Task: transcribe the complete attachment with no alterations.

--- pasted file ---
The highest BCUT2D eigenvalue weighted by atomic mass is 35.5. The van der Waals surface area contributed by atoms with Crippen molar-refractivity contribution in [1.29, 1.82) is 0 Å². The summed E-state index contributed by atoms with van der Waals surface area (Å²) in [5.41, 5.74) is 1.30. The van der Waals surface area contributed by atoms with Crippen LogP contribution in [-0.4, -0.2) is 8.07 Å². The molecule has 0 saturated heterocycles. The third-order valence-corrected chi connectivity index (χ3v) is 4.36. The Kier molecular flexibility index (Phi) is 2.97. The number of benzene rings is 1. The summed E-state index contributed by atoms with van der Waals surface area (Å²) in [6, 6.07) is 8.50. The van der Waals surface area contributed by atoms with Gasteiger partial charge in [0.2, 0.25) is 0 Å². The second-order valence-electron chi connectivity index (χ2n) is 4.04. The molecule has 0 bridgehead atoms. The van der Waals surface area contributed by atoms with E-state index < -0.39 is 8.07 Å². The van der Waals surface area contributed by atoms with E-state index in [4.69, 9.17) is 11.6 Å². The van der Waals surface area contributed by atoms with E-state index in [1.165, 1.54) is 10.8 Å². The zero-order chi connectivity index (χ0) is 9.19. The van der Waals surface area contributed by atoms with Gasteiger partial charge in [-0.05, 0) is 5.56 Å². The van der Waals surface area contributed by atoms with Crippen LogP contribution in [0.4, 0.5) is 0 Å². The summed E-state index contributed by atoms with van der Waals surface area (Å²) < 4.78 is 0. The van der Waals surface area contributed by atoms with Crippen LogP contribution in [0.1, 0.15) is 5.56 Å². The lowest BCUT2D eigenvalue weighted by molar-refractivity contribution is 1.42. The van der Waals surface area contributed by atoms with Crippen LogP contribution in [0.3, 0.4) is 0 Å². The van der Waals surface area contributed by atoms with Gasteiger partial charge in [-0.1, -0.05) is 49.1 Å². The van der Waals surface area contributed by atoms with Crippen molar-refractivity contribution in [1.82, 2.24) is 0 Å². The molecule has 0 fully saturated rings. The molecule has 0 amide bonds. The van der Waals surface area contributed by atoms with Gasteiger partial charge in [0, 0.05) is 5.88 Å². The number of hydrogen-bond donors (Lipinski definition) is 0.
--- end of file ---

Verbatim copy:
The highest BCUT2D eigenvalue weighted by atomic mass is 35.5. The van der Waals surface area contributed by atoms with Crippen molar-refractivity contribution in [1.29, 1.82) is 0 Å². The summed E-state index contributed by atoms with van der Waals surface area (Å²) in [5.41, 5.74) is 1.30. The van der Waals surface area contributed by atoms with Crippen LogP contribution in [-0.4, -0.2) is 8.07 Å². The molecule has 0 saturated heterocycles. The third-order valence-corrected chi connectivity index (χ3v) is 4.36. The Kier molecular flexibility index (Phi) is 2.97. The number of benzene rings is 1. The summed E-state index contributed by atoms with van der Waals surface area (Å²) in [6, 6.07) is 8.50. The van der Waals surface area contributed by atoms with Gasteiger partial charge in [0.2, 0.25) is 0 Å². The second-order valence-electron chi connectivity index (χ2n) is 4.04. The molecule has 0 bridgehead atoms. The van der Waals surface area contributed by atoms with E-state index < -0.39 is 8.07 Å². The van der Waals surface area contributed by atoms with E-state index in [4.69, 9.17) is 11.6 Å². The van der Waals surface area contributed by atoms with E-state index in [1.165, 1.54) is 10.8 Å². The zero-order chi connectivity index (χ0) is 9.19. The van der Waals surface area contributed by atoms with Gasteiger partial charge in [-0.05, 0) is 5.56 Å². The van der Waals surface area contributed by atoms with Crippen LogP contribution in [0.4, 0.5) is 0 Å². The summed E-state index contributed by atoms with van der Waals surface area (Å²) < 4.78 is 0. The van der Waals surface area contributed by atoms with Crippen LogP contribution in [0.1, 0.15) is 5.56 Å². The lowest BCUT2D eigenvalue weighted by molar-refractivity contribution is 1.42. The van der Waals surface area contributed by atoms with Crippen LogP contribution in [0.3, 0.4) is 0 Å². The van der Waals surface area contributed by atoms with Gasteiger partial charge in [-0.1, -0.05) is 49.1 Å². The van der Waals surface area contributed by atoms with Crippen molar-refractivity contribution in [1.82, 2.24) is 0 Å². The molecule has 0 fully saturated rings. The molecule has 0 amide bonds. The van der Waals surface area contributed by atoms with Gasteiger partial charge in [0, 0.05) is 5.88 Å². The number of hydrogen-bond donors (Lipinski definition) is 0.